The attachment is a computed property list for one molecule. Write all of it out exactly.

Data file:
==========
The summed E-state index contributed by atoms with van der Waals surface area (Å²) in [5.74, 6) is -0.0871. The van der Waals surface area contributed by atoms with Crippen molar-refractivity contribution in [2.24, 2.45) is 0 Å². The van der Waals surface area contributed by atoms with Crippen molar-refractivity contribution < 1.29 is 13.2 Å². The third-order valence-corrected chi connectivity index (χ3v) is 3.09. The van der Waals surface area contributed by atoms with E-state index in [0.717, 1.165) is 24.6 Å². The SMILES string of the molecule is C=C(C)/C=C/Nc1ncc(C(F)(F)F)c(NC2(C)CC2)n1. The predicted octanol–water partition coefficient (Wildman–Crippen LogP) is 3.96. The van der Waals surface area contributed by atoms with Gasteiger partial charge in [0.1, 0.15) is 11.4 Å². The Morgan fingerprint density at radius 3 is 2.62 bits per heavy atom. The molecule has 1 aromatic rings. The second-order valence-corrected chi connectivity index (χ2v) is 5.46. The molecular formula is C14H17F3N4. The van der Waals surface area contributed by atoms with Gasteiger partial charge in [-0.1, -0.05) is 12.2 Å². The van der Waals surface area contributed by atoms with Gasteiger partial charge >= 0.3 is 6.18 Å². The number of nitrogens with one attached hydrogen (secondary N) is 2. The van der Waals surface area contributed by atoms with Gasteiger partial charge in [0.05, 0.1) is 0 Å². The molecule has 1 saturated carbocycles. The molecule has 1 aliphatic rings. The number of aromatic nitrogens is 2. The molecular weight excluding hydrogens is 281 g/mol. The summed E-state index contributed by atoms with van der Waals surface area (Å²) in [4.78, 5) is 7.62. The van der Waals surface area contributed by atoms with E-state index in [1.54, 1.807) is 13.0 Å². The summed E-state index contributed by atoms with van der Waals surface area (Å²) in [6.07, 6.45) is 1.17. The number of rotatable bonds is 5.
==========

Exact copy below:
The summed E-state index contributed by atoms with van der Waals surface area (Å²) in [5.74, 6) is -0.0871. The van der Waals surface area contributed by atoms with Crippen molar-refractivity contribution in [2.24, 2.45) is 0 Å². The van der Waals surface area contributed by atoms with Crippen molar-refractivity contribution < 1.29 is 13.2 Å². The third-order valence-corrected chi connectivity index (χ3v) is 3.09. The van der Waals surface area contributed by atoms with E-state index in [0.717, 1.165) is 24.6 Å². The SMILES string of the molecule is C=C(C)/C=C/Nc1ncc(C(F)(F)F)c(NC2(C)CC2)n1. The predicted octanol–water partition coefficient (Wildman–Crippen LogP) is 3.96. The van der Waals surface area contributed by atoms with Gasteiger partial charge in [0.1, 0.15) is 11.4 Å². The Morgan fingerprint density at radius 3 is 2.62 bits per heavy atom. The molecule has 1 aromatic rings. The second-order valence-corrected chi connectivity index (χ2v) is 5.46. The molecular formula is C14H17F3N4. The van der Waals surface area contributed by atoms with Gasteiger partial charge in [-0.1, -0.05) is 12.2 Å². The van der Waals surface area contributed by atoms with Gasteiger partial charge >= 0.3 is 6.18 Å². The number of nitrogens with one attached hydrogen (secondary N) is 2. The van der Waals surface area contributed by atoms with Gasteiger partial charge in [0.05, 0.1) is 0 Å². The molecule has 1 saturated carbocycles. The molecule has 1 aliphatic rings. The number of aromatic nitrogens is 2. The molecular weight excluding hydrogens is 281 g/mol. The summed E-state index contributed by atoms with van der Waals surface area (Å²) in [4.78, 5) is 7.62. The van der Waals surface area contributed by atoms with E-state index in [1.54, 1.807) is 13.0 Å². The summed E-state index contributed by atoms with van der Waals surface area (Å²) in [6.07, 6.45) is 1.17. The number of rotatable bonds is 5.